July 22/29, 2013; Volume 27/Number 7
By Joe Fondetti
Atlanta—If variety is indeed the spice of life, then those who attended the summer edition of the Atlanta International Area Rug Market in July had a full palate with colors and options from which to choose as they inspected the offerings in the AmericasMart showrooms.
While the summer market is traditionally slower than the winter version, that did not keep companies from pulling out their finery, and buyers at the show appeared to like what they saw.
Kevin Malkiewicz, vice president of the area rug division for AmericasMart, said an intentional effort had been made to integrate the home and rug floors and that seemed to resonate with buyers and sellers. “With this much activity now, we are all eagerly anticipating the traffic and activities of next January’s market,” he said.
The integration of floors started earlier this year, although some might have missed the import of a news release concerning the expansion of Silkroute International, which offers both home furnishings and rug collections. The move to Floor 5 in Building 1 nearly tripled the company’s space to more than 14,000 square feet, allowing it to showcase a wider variety of its product mix both during the markets and in between for daily business.
“By increasing our showroom space in Atlanta, we are now able to show a broader range of merchandise,” said Ferozan Ibrahimi, owner of Silkroute International.
The mesh of rugs, home décor items and furniture appeared to be a key to the July show, where a stroll through the market offered a wide variety of items for the curious shopper.
In Shaw Living’s showroom, noted designer Bob Timberlake, who is known for contributions in both the furniture and area rug worlds, held court. The company introduced 36 new area rug styles in the Bob Timberlake collection, inspired by Southern gardens, Southwestern patterns and enduring historical design. The collection is available in popular sizes ranging from 1’10” x 2’9″ to 9’6″ x 12’10”.
At Kashee & Sons, vice president Bob Kirby expressed a positive sentiment. “It’s not bad for a summer market. It feels like something good is about to happen.”
A pair of Canadian buyers was spotted on the fifth floor of Building 1 with maps in hand. They appeared eager to continue exploring the market. “It’s always an excellent show,” one said. “We come every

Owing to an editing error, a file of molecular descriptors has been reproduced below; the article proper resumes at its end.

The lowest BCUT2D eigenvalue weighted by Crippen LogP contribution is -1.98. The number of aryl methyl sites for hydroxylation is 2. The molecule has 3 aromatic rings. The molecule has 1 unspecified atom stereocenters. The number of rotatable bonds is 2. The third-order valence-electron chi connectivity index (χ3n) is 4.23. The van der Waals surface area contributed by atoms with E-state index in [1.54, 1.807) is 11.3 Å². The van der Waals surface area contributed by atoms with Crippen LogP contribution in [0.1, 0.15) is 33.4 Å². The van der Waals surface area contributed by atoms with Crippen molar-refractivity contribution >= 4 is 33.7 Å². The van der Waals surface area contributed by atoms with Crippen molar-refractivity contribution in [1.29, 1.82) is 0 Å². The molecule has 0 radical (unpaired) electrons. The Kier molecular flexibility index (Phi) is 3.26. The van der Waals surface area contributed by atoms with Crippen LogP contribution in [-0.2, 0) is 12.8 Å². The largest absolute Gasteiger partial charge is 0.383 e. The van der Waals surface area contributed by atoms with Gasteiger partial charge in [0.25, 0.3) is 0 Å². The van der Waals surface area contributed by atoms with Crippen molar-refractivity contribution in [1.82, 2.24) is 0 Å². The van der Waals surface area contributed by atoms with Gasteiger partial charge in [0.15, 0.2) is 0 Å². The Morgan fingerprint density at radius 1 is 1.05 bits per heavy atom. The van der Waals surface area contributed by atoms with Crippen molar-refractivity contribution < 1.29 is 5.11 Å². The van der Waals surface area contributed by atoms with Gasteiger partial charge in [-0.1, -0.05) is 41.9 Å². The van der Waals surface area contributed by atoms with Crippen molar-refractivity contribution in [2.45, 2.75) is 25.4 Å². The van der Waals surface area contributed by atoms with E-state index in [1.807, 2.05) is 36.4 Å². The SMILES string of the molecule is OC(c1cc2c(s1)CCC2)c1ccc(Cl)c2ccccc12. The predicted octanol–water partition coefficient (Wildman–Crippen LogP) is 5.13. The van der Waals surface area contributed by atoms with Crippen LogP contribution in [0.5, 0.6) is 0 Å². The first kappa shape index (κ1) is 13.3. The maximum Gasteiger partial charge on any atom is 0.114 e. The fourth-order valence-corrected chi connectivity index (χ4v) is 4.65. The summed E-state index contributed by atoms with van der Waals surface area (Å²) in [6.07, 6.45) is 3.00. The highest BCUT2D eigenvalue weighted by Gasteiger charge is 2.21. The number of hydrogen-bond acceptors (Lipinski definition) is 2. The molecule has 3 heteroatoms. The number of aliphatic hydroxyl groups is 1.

year. This year looks like there are a lot of people here, and that’s a good sign.”
At the Oriental Weavers showroom, it was all about color as the company continues its licensing agreement with Pantone. For those who might be uncertain about how Pantone views itself, a visit to the company’s website will leave you no doubt about its image. Pantone claims to be “the world-renowned authority on color and provider of color systems and leading technology for the selection and accurate communication of color across a variety of industries.”
In other words, from rugs to paint, Pantone knows how to make colors aesthetically appealing. Oriental Weavers launched four collections for the Pantone Universe collection during the July show, according to Nicki Rayburn, Oriental Weavers’ new director of marketing.
One of the offerings from Oriental Weavers is the Focus collection, a colorful, woven shag. While some might associate shags with the 1970s, the style is back. “I don’t know if it ever went away,” quipped Rayburn. “We have them in great colors, and they are fun.”
Oriental Weavers also brought a new crossweave, a flatweave and a printed nylon in the Pantone Universe family to show off in Atlanta, all quite colorful and ranging in price from $349 to $199 for a 5 x 8.
Thomas Itty, marketing director at Nourison, was also pleased with the market. The company brought new offerings from its Kathy Ireland collection to the show, with products ranging in price from $199 to $799.
“[The rugs are] machine made and run the gamut from polypropylene to wool,” Itty said. “It’s a pretty balanced collection targeting a certain demographic, which would be Middle America and families—that’s the caveat of the brand.”
The licensed brands always bring something new to the table, he said. “We try to find ones that fit spaces we don’t already have. They all have different brand spaces. This is the middle, family, woman-oriented brand we didn’t have before.”